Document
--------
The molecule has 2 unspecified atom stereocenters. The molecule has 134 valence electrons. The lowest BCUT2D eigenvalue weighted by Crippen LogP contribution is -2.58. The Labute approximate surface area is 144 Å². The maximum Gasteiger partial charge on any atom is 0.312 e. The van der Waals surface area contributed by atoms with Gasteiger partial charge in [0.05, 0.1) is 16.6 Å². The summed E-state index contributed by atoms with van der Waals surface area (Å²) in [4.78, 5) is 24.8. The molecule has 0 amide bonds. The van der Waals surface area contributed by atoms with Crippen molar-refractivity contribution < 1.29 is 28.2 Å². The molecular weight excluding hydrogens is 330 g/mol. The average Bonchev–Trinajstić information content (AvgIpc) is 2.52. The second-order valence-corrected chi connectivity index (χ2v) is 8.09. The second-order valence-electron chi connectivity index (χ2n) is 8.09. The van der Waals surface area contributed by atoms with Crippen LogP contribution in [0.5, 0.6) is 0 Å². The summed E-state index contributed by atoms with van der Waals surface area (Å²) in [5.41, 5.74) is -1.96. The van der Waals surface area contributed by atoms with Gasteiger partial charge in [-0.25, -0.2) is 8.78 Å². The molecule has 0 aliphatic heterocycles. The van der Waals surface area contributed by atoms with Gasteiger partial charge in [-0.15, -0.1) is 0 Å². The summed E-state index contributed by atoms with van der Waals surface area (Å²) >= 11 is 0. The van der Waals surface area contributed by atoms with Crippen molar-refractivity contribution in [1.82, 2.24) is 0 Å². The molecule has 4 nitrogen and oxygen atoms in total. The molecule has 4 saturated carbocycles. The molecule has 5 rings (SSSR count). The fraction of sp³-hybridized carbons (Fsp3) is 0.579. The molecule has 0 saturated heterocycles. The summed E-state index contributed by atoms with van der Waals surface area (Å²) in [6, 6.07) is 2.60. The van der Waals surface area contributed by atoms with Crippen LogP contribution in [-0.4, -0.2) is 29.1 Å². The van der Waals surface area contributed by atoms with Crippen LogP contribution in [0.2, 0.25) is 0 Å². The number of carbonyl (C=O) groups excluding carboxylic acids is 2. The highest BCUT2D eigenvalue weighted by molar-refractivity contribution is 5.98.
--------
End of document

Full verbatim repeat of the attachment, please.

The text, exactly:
The molecule has 2 unspecified atom stereocenters. The molecule has 134 valence electrons. The lowest BCUT2D eigenvalue weighted by Crippen LogP contribution is -2.58. The Labute approximate surface area is 144 Å². The maximum Gasteiger partial charge on any atom is 0.312 e. The van der Waals surface area contributed by atoms with Gasteiger partial charge in [0.05, 0.1) is 16.6 Å². The summed E-state index contributed by atoms with van der Waals surface area (Å²) in [4.78, 5) is 24.8. The molecule has 0 amide bonds. The van der Waals surface area contributed by atoms with Crippen molar-refractivity contribution < 1.29 is 28.2 Å². The molecular weight excluding hydrogens is 330 g/mol. The average Bonchev–Trinajstić information content (AvgIpc) is 2.52. The second-order valence-corrected chi connectivity index (χ2v) is 8.09. The second-order valence-electron chi connectivity index (χ2n) is 8.09. The van der Waals surface area contributed by atoms with Crippen LogP contribution in [0.5, 0.6) is 0 Å². The summed E-state index contributed by atoms with van der Waals surface area (Å²) in [5.41, 5.74) is -1.96. The van der Waals surface area contributed by atoms with Gasteiger partial charge in [-0.25, -0.2) is 8.78 Å². The molecule has 0 aliphatic heterocycles. The van der Waals surface area contributed by atoms with Gasteiger partial charge in [-0.15, -0.1) is 0 Å². The summed E-state index contributed by atoms with van der Waals surface area (Å²) >= 11 is 0. The van der Waals surface area contributed by atoms with Crippen molar-refractivity contribution in [1.82, 2.24) is 0 Å². The molecule has 4 nitrogen and oxygen atoms in total. The molecule has 4 saturated carbocycles. The molecule has 5 rings (SSSR count). The fraction of sp³-hybridized carbons (Fsp3) is 0.579. The molecule has 0 saturated heterocycles. The summed E-state index contributed by atoms with van der Waals surface area (Å²) in [6, 6.07) is 2.60. The van der Waals surface area contributed by atoms with Crippen LogP contribution in [-0.4, -0.2) is 29.1 Å². The van der Waals surface area contributed by atoms with Crippen LogP contribution in [0.2, 0.25) is 0 Å². The number of carbonyl (C=O) groups excluding carboxylic acids is 2. The highest BCUT2D eigenvalue weighted by molar-refractivity contribution is 5.98.